How We Learn

How We Learn

When it comes to our education, we trust what works. Our curriculum is based on a 1500-year-old liberal arts tradition of the Trivium, which has produced some of the greatest thinkers and leaders throughout history. The Trivium consists of grammar, logic, and rhetoric, tools which prepare students to reason and communicate with eloquence.

The classical model of education is grounded in the concept that exceptional teachers help students harness their natural characteristics of curiosity and wonder, directing them to a deeper and fuller understanding of the world. Teachers use an historic form of questioning, Socratic dialogue, to help students see what they know, what they think they know, and what they want to know.

Teachers engage not only students’ minds, but hearts as well. Our method of instruction exists within relationship, where students are known and loved by their teachers, where their worth is not weighed by their grade point average, where their unique gifts and talents are celebrated.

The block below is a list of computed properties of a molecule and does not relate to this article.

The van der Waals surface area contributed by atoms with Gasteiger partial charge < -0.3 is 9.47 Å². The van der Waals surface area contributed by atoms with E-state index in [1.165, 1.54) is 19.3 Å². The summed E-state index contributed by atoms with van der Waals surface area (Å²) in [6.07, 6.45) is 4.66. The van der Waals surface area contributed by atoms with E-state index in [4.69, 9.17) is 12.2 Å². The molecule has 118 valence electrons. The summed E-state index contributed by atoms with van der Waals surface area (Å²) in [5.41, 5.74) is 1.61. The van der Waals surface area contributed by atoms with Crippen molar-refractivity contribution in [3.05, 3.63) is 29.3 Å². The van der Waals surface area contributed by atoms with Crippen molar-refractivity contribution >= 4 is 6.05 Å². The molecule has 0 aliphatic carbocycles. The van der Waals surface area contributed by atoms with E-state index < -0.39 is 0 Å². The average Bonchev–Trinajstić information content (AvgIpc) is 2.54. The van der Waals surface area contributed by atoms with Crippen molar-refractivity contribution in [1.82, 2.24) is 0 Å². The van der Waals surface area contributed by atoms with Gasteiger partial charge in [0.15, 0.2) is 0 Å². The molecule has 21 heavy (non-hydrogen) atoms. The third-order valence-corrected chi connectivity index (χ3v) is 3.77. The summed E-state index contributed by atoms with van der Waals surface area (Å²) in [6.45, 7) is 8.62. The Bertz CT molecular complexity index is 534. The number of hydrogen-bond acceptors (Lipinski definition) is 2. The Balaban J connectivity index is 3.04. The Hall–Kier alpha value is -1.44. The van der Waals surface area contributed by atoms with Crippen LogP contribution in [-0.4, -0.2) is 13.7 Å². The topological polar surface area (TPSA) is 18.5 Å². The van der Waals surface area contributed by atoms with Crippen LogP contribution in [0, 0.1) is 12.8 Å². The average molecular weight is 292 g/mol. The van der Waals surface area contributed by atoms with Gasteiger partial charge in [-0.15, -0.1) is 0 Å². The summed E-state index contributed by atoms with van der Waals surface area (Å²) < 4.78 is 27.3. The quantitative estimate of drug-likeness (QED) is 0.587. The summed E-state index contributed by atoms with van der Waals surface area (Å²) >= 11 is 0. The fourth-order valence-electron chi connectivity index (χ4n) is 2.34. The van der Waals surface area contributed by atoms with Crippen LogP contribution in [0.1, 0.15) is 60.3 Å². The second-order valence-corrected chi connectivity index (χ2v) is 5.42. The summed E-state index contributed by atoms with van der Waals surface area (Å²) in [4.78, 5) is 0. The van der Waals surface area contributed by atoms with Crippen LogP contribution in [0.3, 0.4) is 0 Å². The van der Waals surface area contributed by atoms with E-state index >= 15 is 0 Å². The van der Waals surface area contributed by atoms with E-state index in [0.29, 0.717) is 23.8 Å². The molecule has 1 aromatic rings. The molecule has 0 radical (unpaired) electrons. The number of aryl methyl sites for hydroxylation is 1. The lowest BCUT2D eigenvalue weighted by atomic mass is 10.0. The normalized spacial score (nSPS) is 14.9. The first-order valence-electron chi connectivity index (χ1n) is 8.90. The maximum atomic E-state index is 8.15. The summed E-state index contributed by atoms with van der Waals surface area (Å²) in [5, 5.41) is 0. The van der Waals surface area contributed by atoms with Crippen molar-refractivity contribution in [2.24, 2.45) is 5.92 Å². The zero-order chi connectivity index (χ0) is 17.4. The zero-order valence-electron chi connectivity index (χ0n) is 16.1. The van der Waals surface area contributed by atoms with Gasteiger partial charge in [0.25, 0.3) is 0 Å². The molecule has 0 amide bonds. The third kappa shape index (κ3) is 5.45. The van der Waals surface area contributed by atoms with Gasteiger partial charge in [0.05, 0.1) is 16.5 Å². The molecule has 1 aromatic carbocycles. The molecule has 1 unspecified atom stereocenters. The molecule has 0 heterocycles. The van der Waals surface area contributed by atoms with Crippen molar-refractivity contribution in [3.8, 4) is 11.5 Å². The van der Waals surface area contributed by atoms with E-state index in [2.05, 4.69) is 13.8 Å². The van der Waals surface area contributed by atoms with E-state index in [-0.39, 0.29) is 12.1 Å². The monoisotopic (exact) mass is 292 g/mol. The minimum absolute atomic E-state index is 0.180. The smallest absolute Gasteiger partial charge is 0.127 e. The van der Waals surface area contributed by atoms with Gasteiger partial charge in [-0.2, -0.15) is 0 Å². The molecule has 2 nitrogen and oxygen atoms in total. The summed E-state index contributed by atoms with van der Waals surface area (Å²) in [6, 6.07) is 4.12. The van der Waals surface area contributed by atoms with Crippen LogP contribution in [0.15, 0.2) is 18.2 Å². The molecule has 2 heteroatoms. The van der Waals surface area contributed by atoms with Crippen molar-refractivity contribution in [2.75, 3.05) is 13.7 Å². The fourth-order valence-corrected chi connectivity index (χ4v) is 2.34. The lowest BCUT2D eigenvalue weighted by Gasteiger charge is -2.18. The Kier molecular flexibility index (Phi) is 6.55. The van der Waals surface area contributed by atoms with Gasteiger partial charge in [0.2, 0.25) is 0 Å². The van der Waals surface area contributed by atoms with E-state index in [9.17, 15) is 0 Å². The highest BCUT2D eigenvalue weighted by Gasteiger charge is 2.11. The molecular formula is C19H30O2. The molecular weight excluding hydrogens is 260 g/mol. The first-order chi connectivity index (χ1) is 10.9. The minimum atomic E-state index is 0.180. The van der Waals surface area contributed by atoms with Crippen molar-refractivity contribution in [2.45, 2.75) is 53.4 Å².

This teacher-student relationship mimics that of Jesus and his disciples, for he too taught with questions and stories, revealing to them what they thought they knew and what they so desperately needed to know. And so Westminster teachers, in a small way, strive to love students as Jesus loved his disciples.